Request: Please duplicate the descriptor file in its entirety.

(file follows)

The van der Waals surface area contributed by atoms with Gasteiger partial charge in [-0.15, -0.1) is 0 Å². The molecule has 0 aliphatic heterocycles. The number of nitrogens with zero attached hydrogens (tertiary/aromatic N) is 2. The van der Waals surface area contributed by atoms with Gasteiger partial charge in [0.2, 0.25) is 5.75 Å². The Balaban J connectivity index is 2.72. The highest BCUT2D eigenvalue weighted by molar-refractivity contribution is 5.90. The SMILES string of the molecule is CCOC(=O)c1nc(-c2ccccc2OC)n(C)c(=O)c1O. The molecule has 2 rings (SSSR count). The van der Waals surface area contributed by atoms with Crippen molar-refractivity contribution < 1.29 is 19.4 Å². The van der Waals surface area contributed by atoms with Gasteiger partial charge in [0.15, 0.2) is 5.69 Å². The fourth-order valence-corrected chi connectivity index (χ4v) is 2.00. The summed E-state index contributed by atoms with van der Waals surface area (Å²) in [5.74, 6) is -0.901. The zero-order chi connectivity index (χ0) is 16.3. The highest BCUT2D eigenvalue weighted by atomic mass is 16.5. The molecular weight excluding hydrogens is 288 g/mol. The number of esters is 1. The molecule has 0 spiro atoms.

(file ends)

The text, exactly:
The van der Waals surface area contributed by atoms with Gasteiger partial charge in [-0.15, -0.1) is 0 Å². The molecule has 0 aliphatic heterocycles. The number of nitrogens with zero attached hydrogens (tertiary/aromatic N) is 2. The van der Waals surface area contributed by atoms with Gasteiger partial charge in [0.2, 0.25) is 5.75 Å². The Balaban J connectivity index is 2.72. The highest BCUT2D eigenvalue weighted by molar-refractivity contribution is 5.90. The SMILES string of the molecule is CCOC(=O)c1nc(-c2ccccc2OC)n(C)c(=O)c1O. The molecule has 2 rings (SSSR count). The van der Waals surface area contributed by atoms with Crippen molar-refractivity contribution < 1.29 is 19.4 Å². The van der Waals surface area contributed by atoms with Gasteiger partial charge in [0.15, 0.2) is 5.69 Å². The fourth-order valence-corrected chi connectivity index (χ4v) is 2.00. The summed E-state index contributed by atoms with van der Waals surface area (Å²) in [5.74, 6) is -0.901. The zero-order chi connectivity index (χ0) is 16.3. The highest BCUT2D eigenvalue weighted by atomic mass is 16.5. The molecular weight excluding hydrogens is 288 g/mol. The number of esters is 1. The molecule has 0 spiro atoms.